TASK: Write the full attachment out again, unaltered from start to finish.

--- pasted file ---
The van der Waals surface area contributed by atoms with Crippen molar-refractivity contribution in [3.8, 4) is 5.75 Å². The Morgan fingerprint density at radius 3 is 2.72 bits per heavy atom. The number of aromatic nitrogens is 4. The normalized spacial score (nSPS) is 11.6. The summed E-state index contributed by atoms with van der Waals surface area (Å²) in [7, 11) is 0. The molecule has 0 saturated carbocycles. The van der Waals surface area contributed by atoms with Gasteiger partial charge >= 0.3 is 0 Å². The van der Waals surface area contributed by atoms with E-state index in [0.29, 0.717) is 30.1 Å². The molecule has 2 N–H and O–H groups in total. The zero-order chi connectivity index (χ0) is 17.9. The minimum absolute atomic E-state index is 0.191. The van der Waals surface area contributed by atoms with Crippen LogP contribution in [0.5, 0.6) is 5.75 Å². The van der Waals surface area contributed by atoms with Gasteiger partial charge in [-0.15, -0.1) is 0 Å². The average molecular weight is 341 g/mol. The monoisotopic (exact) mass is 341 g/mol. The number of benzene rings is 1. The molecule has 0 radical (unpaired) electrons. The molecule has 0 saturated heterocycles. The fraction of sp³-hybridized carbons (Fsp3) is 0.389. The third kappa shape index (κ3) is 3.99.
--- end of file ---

The van der Waals surface area contributed by atoms with Crippen molar-refractivity contribution in [3.8, 4) is 5.75 Å². The Morgan fingerprint density at radius 3 is 2.72 bits per heavy atom. The number of aromatic nitrogens is 4. The normalized spacial score (nSPS) is 11.6. The summed E-state index contributed by atoms with van der Waals surface area (Å²) in [7, 11) is 0. The molecule has 0 saturated carbocycles. The van der Waals surface area contributed by atoms with Gasteiger partial charge >= 0.3 is 0 Å². The van der Waals surface area contributed by atoms with E-state index in [0.29, 0.717) is 30.1 Å². The molecule has 2 N–H and O–H groups in total. The zero-order chi connectivity index (χ0) is 17.9. The minimum absolute atomic E-state index is 0.191. The van der Waals surface area contributed by atoms with Crippen LogP contribution in [0.5, 0.6) is 5.75 Å². The van der Waals surface area contributed by atoms with Gasteiger partial charge in [-0.15, -0.1) is 0 Å². The average molecular weight is 341 g/mol. The monoisotopic (exact) mass is 341 g/mol. The number of benzene rings is 1. The molecule has 0 radical (unpaired) electrons. The molecule has 0 saturated heterocycles. The fraction of sp³-hybridized carbons (Fsp3) is 0.389. The third kappa shape index (κ3) is 3.99.